What memorable responses have you had to your work?
Tears of joy. That’s always the clincher for me – being able to make people cry because the stuff I’ve painted has exceeded their expectations or moved them in an unexpected way. My latest “dusts shoulder” moment happened when I painted 3 portraits of a little girl for her mom, and when the grandparents saw the paintings, they stole one and refused to give it back. It makes me feel really proud that someone could enjoy/appreciate my art to the degree that they’d be willing to cause a family rift… I’m kidding, but the concept stands. It humbles me to know that people want to display my art.
What food, drink, song inspires you?
The Cranberries – “Wake up and smell the coffee”
There. Answered all three in one.
What do you dislike about the art world?
I intensely dislike the idea that there’s a “what you should paint” and a “what you shouldn’t paint” and a collective “they” that decides what is and isn’t appealing to The Art Market. It’s all a big illusion that’s being dismantled by the internet. Groups like this one, as well as artist websites, Instagram, and the power of self-promotion mean that all artists can empower themselves and expose themselves (yes, I just said that) to an accessible audience of art appreciators who want to spend good money on art THEY like. Don’t get me wrong – there’s a need for traditional constructs like galleries and exhibitions as a gathering space for artists and their audiences, but beginners, amateurs and professionals need to realise that that’s not the only way…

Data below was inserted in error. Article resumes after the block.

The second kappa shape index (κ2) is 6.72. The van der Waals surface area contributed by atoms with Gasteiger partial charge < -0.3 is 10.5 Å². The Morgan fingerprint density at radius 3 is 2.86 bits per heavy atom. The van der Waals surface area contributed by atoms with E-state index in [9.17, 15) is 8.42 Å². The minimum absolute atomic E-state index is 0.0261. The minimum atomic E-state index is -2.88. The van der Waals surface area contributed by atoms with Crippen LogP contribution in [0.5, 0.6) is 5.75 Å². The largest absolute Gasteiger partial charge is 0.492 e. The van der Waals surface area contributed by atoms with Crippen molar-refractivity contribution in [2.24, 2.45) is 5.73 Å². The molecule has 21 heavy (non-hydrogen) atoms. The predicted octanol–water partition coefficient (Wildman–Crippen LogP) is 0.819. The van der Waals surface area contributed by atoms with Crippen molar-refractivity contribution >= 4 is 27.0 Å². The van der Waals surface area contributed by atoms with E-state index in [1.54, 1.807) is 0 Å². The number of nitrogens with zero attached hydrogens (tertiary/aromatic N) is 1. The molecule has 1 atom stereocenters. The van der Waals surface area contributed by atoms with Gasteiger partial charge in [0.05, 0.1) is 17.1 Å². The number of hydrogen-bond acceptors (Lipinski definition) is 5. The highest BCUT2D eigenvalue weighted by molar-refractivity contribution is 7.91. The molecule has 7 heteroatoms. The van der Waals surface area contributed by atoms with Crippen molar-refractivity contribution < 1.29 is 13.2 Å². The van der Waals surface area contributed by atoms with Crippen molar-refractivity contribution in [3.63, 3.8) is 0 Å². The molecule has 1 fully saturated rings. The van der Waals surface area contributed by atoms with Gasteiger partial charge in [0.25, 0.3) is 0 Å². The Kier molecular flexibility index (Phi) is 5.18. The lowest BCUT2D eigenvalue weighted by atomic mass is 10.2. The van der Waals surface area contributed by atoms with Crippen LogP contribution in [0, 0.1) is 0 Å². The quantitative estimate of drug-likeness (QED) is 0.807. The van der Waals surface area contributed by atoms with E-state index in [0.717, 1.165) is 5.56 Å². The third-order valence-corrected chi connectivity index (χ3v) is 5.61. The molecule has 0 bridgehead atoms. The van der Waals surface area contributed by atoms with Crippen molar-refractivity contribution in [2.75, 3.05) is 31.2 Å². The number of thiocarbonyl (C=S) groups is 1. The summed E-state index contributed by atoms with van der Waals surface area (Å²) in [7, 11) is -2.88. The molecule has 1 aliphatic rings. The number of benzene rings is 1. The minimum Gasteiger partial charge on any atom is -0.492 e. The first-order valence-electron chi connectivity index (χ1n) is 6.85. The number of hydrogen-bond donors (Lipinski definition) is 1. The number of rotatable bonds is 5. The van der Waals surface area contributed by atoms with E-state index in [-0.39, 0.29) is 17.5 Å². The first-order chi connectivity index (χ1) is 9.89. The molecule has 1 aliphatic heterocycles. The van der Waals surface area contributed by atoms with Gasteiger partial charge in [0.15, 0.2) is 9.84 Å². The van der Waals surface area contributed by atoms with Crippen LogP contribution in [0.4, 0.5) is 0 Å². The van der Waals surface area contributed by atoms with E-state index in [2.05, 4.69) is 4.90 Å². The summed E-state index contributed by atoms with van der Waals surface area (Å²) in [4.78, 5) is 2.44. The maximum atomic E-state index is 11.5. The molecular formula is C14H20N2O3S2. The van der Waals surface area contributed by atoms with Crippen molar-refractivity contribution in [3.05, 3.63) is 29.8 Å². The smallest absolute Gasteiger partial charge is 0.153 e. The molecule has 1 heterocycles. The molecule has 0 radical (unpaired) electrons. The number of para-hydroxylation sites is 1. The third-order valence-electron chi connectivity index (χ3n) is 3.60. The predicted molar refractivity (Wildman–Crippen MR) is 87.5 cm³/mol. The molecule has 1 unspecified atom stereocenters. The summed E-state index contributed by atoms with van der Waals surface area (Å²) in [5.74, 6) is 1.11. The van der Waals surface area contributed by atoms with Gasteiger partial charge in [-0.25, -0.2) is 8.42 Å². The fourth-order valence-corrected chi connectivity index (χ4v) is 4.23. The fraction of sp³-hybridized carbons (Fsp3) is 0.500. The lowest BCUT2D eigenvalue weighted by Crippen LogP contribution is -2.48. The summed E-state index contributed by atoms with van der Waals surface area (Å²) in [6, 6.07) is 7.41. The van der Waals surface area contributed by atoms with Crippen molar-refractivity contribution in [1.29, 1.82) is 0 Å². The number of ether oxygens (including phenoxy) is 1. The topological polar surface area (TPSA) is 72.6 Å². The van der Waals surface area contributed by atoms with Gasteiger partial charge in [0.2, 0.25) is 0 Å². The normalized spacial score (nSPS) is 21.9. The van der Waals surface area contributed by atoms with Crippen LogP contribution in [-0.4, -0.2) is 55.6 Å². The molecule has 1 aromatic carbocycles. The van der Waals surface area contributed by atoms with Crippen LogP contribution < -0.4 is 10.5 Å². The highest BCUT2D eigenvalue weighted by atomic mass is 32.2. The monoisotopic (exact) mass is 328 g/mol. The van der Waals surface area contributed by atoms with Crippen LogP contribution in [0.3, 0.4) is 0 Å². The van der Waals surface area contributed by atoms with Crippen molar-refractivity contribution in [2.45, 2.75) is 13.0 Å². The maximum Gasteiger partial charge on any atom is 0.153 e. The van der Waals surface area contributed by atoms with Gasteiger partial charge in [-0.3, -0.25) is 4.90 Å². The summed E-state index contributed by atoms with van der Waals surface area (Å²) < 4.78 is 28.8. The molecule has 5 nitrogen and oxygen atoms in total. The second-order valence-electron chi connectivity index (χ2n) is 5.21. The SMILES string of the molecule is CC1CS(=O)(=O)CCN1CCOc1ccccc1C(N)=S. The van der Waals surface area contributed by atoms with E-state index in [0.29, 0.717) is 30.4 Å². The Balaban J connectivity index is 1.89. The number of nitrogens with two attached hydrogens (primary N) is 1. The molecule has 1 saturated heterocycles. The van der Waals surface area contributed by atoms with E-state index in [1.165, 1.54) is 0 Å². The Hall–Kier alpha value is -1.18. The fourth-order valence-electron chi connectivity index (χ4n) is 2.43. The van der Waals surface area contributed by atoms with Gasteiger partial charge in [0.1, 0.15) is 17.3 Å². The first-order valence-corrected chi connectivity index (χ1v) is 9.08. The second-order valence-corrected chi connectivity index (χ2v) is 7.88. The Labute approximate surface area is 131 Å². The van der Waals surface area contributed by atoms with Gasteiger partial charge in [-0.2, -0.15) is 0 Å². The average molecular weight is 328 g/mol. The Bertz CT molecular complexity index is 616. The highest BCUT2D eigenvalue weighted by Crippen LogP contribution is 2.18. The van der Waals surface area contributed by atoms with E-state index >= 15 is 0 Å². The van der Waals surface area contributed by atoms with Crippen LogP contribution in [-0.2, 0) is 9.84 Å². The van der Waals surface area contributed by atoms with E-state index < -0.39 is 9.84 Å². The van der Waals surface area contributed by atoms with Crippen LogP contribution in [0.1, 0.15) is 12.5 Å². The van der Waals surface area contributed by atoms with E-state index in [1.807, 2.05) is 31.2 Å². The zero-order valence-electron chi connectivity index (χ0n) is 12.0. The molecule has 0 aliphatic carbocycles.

I also dislike the persistent bullshit invention of the “starving artist” persona. If you’re hungry enough and you can make art, you have a solution to your empty belly. Stop complaining and inject some gratitude into the fact that you have a means to an end. Figure it out until it works, but don’t subscribe to the victim mentality of “starving artist” because then that’s all you’ll ever be. (Please don’t get your knickers in a knot about my opinion – it’s what I tell myself so that I don’t slack off… because I also need pay for groceries with my art money.)
Name an artist you’d like to be compared to.
Pablo Picasso… but only for his prolific painting reputation and the ability to draw on a serviette to pay for lunch. And maybe Damien Hirst because I also want to be that rich on art when I’m 51
Professionally, what’s your goal?
Obviously being a full-time artist is the starting point of my Bigger Picture. But my real end-game is to be able to either donate paintings and/or money to fund animal welfare organisations and animal rescue efforts. When I see animal NPOs beg for money via social media to settle their 5-figure vet bills, I want to be that person who donates anonymously and settles the whole amount so that they can continue to do their good work.
In conclusion, I’m extremely humbled to be named as Artist of the Month and very grateful for the recognition because I’ve worked incredibly hard on myself and on my art. So, if you’ve read this far without rolling your eyes too much, thank you for your time and I hope you enjoy my paintings.